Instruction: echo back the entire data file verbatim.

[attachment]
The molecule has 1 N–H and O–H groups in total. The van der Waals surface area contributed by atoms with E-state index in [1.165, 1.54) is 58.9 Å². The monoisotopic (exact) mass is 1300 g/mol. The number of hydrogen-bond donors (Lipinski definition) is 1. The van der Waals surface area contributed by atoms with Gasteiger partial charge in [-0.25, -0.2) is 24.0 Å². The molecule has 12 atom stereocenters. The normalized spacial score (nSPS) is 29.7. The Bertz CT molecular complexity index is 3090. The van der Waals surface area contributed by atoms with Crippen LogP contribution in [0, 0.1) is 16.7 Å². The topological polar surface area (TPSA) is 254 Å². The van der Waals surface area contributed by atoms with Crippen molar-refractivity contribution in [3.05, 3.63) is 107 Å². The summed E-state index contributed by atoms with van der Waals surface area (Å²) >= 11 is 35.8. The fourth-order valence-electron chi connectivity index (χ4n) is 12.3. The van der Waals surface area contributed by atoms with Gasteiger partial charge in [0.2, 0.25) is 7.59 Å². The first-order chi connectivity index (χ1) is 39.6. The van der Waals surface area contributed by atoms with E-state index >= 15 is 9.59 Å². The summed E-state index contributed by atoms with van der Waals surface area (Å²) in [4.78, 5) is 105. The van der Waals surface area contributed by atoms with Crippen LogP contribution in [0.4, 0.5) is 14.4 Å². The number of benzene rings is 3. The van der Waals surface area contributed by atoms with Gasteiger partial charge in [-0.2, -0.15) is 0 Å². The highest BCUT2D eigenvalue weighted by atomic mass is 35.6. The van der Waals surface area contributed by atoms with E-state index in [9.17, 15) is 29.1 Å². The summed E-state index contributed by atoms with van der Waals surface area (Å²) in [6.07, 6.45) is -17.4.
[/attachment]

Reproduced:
The molecule has 1 N–H and O–H groups in total. The van der Waals surface area contributed by atoms with E-state index in [1.165, 1.54) is 58.9 Å². The monoisotopic (exact) mass is 1300 g/mol. The number of hydrogen-bond donors (Lipinski definition) is 1. The van der Waals surface area contributed by atoms with Gasteiger partial charge in [-0.25, -0.2) is 24.0 Å². The molecule has 12 atom stereocenters. The normalized spacial score (nSPS) is 29.7. The Bertz CT molecular complexity index is 3090. The van der Waals surface area contributed by atoms with Crippen LogP contribution in [0, 0.1) is 16.7 Å². The topological polar surface area (TPSA) is 254 Å². The van der Waals surface area contributed by atoms with Crippen molar-refractivity contribution in [3.05, 3.63) is 107 Å². The summed E-state index contributed by atoms with van der Waals surface area (Å²) >= 11 is 35.8. The fourth-order valence-electron chi connectivity index (χ4n) is 12.3. The van der Waals surface area contributed by atoms with Gasteiger partial charge in [0.2, 0.25) is 7.59 Å². The first-order chi connectivity index (χ1) is 39.6. The van der Waals surface area contributed by atoms with E-state index >= 15 is 9.59 Å². The summed E-state index contributed by atoms with van der Waals surface area (Å²) in [4.78, 5) is 105. The van der Waals surface area contributed by atoms with Crippen LogP contribution in [0.4, 0.5) is 14.4 Å². The number of benzene rings is 3. The van der Waals surface area contributed by atoms with Gasteiger partial charge in [-0.2, -0.15) is 0 Å². The highest BCUT2D eigenvalue weighted by atomic mass is 35.6. The van der Waals surface area contributed by atoms with E-state index in [9.17, 15) is 29.1 Å². The summed E-state index contributed by atoms with van der Waals surface area (Å²) in [6.07, 6.45) is -17.4.